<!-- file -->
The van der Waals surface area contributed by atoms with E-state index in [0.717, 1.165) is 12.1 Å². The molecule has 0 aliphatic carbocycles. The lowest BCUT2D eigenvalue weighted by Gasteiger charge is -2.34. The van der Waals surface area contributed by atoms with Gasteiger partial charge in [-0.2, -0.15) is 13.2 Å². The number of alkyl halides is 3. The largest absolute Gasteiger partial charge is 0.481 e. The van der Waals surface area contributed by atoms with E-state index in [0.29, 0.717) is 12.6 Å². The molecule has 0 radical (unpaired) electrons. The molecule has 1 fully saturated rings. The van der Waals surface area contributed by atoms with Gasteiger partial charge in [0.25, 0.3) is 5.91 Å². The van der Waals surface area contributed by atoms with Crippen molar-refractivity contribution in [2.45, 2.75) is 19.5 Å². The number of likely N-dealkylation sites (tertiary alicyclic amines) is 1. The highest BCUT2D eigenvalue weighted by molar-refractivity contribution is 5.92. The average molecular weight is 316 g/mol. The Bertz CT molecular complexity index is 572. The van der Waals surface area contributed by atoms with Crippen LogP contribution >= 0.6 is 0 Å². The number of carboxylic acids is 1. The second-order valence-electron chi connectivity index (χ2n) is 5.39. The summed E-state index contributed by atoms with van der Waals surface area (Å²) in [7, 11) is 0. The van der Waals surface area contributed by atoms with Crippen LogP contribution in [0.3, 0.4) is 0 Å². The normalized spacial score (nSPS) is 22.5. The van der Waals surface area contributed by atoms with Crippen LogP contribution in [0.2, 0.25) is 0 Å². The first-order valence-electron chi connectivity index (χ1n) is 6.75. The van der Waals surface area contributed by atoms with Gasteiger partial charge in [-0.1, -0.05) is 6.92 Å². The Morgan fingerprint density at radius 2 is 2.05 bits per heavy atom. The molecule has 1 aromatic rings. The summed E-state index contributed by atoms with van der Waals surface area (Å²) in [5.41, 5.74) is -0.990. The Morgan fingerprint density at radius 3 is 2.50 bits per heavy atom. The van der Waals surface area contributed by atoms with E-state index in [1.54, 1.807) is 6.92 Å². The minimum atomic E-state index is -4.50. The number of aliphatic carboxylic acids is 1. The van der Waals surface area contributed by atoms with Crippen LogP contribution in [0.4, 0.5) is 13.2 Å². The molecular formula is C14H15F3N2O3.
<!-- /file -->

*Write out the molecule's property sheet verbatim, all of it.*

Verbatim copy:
The van der Waals surface area contributed by atoms with E-state index in [0.717, 1.165) is 12.1 Å². The molecule has 0 aliphatic carbocycles. The lowest BCUT2D eigenvalue weighted by Gasteiger charge is -2.34. The van der Waals surface area contributed by atoms with Gasteiger partial charge in [-0.2, -0.15) is 13.2 Å². The number of alkyl halides is 3. The largest absolute Gasteiger partial charge is 0.481 e. The van der Waals surface area contributed by atoms with E-state index in [0.29, 0.717) is 12.6 Å². The molecule has 0 radical (unpaired) electrons. The molecule has 1 fully saturated rings. The van der Waals surface area contributed by atoms with Gasteiger partial charge in [0.25, 0.3) is 5.91 Å². The van der Waals surface area contributed by atoms with Crippen molar-refractivity contribution in [2.45, 2.75) is 19.5 Å². The number of likely N-dealkylation sites (tertiary alicyclic amines) is 1. The highest BCUT2D eigenvalue weighted by molar-refractivity contribution is 5.92. The average molecular weight is 316 g/mol. The Bertz CT molecular complexity index is 572. The van der Waals surface area contributed by atoms with Crippen LogP contribution >= 0.6 is 0 Å². The number of carboxylic acids is 1. The second-order valence-electron chi connectivity index (χ2n) is 5.39. The summed E-state index contributed by atoms with van der Waals surface area (Å²) in [7, 11) is 0. The van der Waals surface area contributed by atoms with Crippen LogP contribution in [0.3, 0.4) is 0 Å². The normalized spacial score (nSPS) is 22.5. The van der Waals surface area contributed by atoms with Crippen LogP contribution in [0.2, 0.25) is 0 Å². The first-order valence-electron chi connectivity index (χ1n) is 6.75. The van der Waals surface area contributed by atoms with Gasteiger partial charge in [-0.1, -0.05) is 6.92 Å². The Morgan fingerprint density at radius 2 is 2.05 bits per heavy atom. The molecule has 1 aromatic rings. The summed E-state index contributed by atoms with van der Waals surface area (Å²) in [5.41, 5.74) is -0.990. The Morgan fingerprint density at radius 3 is 2.50 bits per heavy atom. The van der Waals surface area contributed by atoms with E-state index in [1.54, 1.807) is 6.92 Å². The minimum atomic E-state index is -4.50. The number of aliphatic carboxylic acids is 1. The van der Waals surface area contributed by atoms with Crippen LogP contribution in [0.4, 0.5) is 13.2 Å². The molecular formula is C14H15F3N2O3.